I read somewhere that concept of lingam is absent in vedas and onle emerged with the advent of Puranas. Is there truth in it?
Saivism as a religion has persisted since the pre-historic times , according to the archeological findings in Harappa and Mohenjodaro, having a continuous history of more than 5000 years.
There was a dominant element of religion in the Indus Valley, well represented by the phallic Lingam which is what has been found at Harappa : a conical terracotta object with a large thick ring , probably a Yoni, or the female principle.
But there is more, here is an analysis from a group of study Dravidian Literature .
Worship of phallus is indeed present somehow in the Rigveda , but the meaning is not clear :
VII: 21-5 as SISNADEVAH
Na yatava indra jujuvur no na vandana savishtha vedyabhih/
Sa sardhad aryo vishunasya jantor ma~ sisna~deva a~pi ritam nah // 5//
From H.H. Wilson (unfortunately i have only this available) we get the following:
Let not the Raaksasas, Indra, do us harm; let not the evil spirits do harm to our progeny, most powerful (Indra): let the sovereign lord, (Indra), exert himself (in the restraint) of disorderly beings, so that the unchaste may not disturb our rite.
The notes added are:
Let not the Raaksasas do us Harm: Na vandana vedhyabhih are rendered by Sayana vanadanani raksansi and prajabhyah
The unchaste -- sisnadevah , abrahmacharya ityarthah , following Yaska IV. 19, but it may have the sense of those who hold the Linga for a deity.
So it becomes clear that the meaning is taken as unchaste gods;, ;Not Brahmanical ;lustful deities ; and that it was Wilson who SPECULATED that as such it could be a reference to Linga worshippers put by Svami Prakash as Phallus worshippers etc. But when we think all about these, the meaning for sisna deva is NOT Linga worshipers but only something non-Brahmanical or non-brahmacariam favoring deities and hence could be Tantric deities that promoted sexual life and in that did not favor the Way of Bramahcarya, identified here the Way of the Vedic or Brahmanical Dharma. The negative emotions towards sisna deva could also be because of this.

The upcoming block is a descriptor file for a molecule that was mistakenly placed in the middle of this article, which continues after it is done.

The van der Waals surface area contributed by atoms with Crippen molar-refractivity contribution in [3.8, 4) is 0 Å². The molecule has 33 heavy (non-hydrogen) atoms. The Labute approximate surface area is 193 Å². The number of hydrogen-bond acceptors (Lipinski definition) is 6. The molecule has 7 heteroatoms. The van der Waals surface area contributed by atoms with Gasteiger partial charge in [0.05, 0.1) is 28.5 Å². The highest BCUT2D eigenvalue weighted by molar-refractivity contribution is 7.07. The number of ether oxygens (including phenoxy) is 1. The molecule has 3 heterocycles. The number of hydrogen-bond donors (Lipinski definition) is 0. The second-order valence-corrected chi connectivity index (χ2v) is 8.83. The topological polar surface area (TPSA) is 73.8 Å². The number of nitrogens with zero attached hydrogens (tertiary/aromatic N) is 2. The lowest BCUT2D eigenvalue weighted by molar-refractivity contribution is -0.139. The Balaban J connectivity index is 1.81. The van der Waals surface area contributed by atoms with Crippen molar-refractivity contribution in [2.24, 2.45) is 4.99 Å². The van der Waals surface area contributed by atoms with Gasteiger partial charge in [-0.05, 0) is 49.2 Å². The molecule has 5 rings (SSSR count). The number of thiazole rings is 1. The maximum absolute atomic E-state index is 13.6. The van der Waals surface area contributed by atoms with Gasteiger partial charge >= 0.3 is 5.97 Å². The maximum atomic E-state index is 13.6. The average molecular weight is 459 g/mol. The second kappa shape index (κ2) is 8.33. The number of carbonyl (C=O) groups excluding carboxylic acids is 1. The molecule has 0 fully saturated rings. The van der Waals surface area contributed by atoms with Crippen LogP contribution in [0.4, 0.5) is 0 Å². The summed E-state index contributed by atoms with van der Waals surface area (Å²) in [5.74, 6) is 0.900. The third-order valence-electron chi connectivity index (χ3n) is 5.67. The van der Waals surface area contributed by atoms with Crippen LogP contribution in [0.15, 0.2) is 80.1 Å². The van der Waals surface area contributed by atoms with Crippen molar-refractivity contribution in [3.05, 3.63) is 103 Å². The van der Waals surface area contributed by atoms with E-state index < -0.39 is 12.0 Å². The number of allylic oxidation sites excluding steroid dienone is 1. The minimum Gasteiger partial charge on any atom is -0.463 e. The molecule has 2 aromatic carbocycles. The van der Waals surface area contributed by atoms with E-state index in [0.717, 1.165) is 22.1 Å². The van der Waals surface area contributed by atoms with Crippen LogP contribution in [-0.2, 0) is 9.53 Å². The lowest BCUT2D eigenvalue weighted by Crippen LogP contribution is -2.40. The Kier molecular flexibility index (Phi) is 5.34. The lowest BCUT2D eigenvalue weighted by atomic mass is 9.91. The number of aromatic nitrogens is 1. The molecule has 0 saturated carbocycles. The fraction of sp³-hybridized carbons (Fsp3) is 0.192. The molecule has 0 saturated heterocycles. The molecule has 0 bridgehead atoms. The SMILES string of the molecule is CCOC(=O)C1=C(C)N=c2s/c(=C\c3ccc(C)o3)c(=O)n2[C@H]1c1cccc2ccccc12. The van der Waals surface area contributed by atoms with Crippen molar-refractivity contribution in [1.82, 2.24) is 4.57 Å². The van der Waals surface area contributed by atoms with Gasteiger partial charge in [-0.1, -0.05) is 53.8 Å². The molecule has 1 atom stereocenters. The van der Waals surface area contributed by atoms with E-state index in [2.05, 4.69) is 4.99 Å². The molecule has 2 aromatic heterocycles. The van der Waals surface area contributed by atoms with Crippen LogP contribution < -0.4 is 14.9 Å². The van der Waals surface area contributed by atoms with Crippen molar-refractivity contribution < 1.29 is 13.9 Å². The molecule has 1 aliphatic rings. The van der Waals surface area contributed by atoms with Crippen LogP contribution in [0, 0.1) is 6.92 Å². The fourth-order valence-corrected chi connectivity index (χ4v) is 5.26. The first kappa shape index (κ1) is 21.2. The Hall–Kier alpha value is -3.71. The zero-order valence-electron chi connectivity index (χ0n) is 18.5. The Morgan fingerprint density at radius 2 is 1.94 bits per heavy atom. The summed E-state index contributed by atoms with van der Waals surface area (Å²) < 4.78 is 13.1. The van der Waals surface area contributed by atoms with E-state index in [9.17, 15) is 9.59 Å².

These deities might have been deities worshipped by the ancient Tantrics in India and a form of worship disliked by the Brahmanahs given over as they were to the practice of Bramahcarya. So i think it remains in the reign of linguistic speculations and not of empirical proofs about it.
If you consider that even in recent great historical texts like the one of Ronald Davidson on the Indian Esoteric Buddhism , the mixture of socio-political relations in the 6-9th century of India connected to the religious and esoteric panorama of various currents of hinduism , is extremely intricate it become very difficult to track down some consistent identity about the Lingam.
I think in either cases the most plausible hypothesis is a slow and constant aggregation of faith on purely material concepts related to everyday life, like mandalas has been used as a form of medieval structures to detain power in the civil and religious courts.
The Shiva Lingam and Lord Shiva are not independent because the Lingam is like a god coming down to Earth as a figure. Lingams are usually used as an idol to worship Lord Shiva and do abhishekam to him. In Vedic Literatures, it does not crearly state the existance of a Lingam, but in otherforms like pillars (Stambha) and others. In the Puranas, there is a Purana just dedicated to this topic, called the Shiva Purana. The Purana explains the concept of how the lingam came to be today. So no, there was no word "Lingam" before the Puranas, but hints of something similar to it. If you need more information, click this.